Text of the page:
By Alyssa Haywoode
COVID-19? There’s an app for that. It was developed by the technology-for-social-impact company Dimagi, and it’s being used across the globe to track the coronavirus pandemic. While it will take a vaccine to eradicate this virus, Dimagi is taking a first step by helping the world collect the data it will take to contain this outbreak.
Infectious diseases aren’t a new topic for Dimagi. Long before COVID-19, Dimagi had developed CommCare, a DIY app builder that tracked these diseases and other health statistics.
App users could abandon pen-and-paper data collecting and customize CommCare to meet their specific needs. The app provided structure for the data by incorporating protocols from international and national health entities like the World Health Organization and the Centers for Disease Control and Prevention.
“We worked hard to be able to produce clean and comprehensive data sets for users,” Gillian Javetski, Dimagi’s chief of staff explains. “Our goal was to help CommCare users save time, instead of spending hours developing these tools, governments and organizations could focus on taking these tools, making adjustments, and using them quickly. We’ve seen some organizations and governments launch these tools as quickly as 24 hours.”
In South Africa, CommCare was used to track cardiovascular disease. In Tanzania, it was used to address maternal mortality. And across western Africa, it was used for tracking and contract tracing during the Ebola outbreak.
Then the whole world had a deadly, new challenge: COVID-19.
As the coronavirus spread, Dimagi used funding from the Patrick J. McGovern Foundation, Johnson & Johnson’s Center for Health Worker Innovation, and the Open Road Alliance to develop its first CommCare COVID-19 template.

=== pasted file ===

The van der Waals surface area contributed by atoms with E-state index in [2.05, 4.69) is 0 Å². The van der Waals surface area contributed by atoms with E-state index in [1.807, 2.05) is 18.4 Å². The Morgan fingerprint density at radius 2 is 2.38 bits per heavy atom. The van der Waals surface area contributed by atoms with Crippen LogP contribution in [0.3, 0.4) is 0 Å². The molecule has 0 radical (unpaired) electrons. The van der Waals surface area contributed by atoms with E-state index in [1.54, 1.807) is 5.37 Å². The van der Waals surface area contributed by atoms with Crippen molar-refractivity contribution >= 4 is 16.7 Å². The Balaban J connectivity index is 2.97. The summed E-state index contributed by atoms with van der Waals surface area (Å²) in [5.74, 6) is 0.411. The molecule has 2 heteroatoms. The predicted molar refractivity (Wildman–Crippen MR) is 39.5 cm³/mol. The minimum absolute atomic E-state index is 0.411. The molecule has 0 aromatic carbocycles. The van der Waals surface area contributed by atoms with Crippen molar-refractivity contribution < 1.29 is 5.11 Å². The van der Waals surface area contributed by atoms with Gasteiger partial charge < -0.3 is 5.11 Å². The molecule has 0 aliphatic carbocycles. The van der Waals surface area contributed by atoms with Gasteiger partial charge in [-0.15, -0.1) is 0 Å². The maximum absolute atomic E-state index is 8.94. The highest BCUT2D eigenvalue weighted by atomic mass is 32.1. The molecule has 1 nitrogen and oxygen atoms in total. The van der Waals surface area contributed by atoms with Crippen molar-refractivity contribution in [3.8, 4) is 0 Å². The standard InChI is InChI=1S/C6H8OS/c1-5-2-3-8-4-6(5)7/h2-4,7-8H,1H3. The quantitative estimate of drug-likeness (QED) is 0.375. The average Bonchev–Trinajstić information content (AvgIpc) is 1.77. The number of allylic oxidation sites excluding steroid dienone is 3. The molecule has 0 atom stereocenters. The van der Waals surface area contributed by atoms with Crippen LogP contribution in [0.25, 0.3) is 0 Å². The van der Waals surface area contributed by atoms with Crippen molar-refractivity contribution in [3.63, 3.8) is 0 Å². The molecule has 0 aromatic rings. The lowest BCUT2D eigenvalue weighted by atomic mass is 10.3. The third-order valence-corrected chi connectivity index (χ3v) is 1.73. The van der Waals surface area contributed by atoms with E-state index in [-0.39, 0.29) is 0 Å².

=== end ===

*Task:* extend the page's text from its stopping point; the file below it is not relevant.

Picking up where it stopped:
The template was released free of charge on March 19th. Dimagi made presentations about the app during several global virtual health events. And a week later, it had been downloaded more than 700 times.
Governments, public health systems, and non-governmental organizations are using the app, either on their own or with customized support from Dimagi.
“The Ministry of Health in Togo is currently using the contact tracing application as part of their COVID-19 response,” Javetski says. “We are also currently adapting the application to be rolled out in Sierra Leone, Zambia, various states in India, and other governments.
“In addition, several non-governmental organizations, including World Vision and Partners in Health, are leveraging their experience with the CommCare platform to adapt the contact tracing application and others for their own COVID-19 response efforts across numerous countries.”
“Other users have gone beyond contract tracing. For example, TulaSalud [the Ministry of Public Health and Social Assistance of Guatemala] is releasing a series of COVID-19 updates to the app that are being used by 3,000 community health workers. And in Malawi, Riders for Health has deployed a lab tracking CommCare app that it also plans to use in Nigeria, Lesotho, Liberia, Sierra Leone, and Gambia.”
Expanding on the initial COVID-19 template, Dimagi has set up a continually updated library of free templates that can handle a range of tasks from contact tracing and port of entry monitoring of ill travelers to health worker training and supply chain tracking. A library of YouTube videos explains some of these uses.
To improve the app, Dimagi has sought out user feedback. One request that the company responded to was the need for greater flexibility.
“While the CommCare mobile application is designed to be used by frontline healthcare providers, we heard from many users that it was critical to also develop a solution that could be used remotely – should an outbreak get to a point where lock-downs were put in place and frontline healthcare providers aren’t able to leave their house,” Javetski says.
“So we quickly adapted the contact tracing application so that it could be run on both a mobile application and as a messaging system via SMS or WhatsApp.”
Taking a creative approach to data collection and analysis is crucial, Dimagi’s co-founder and CEO Jonathan Jackson says.
“When we worked on the Ebola crisis in 2014-2016, one of our partners explained that, ‘If you can’t conduct effective contact tracing, you can’t control the spread of the disease.’ The data you collect from these efforts early on can dictate the trajectory of an outbreak. The more information you have about potential cases and the faster you have it, the more likely you can isolate it and stop the spread.”
What’s next for Dimagi?
“We need much more data than is available to be collected, and we’re beginning to look at how we might use self-reported and crowd-sourced data in conjunction with the formal public sector data sets,” Jackson says.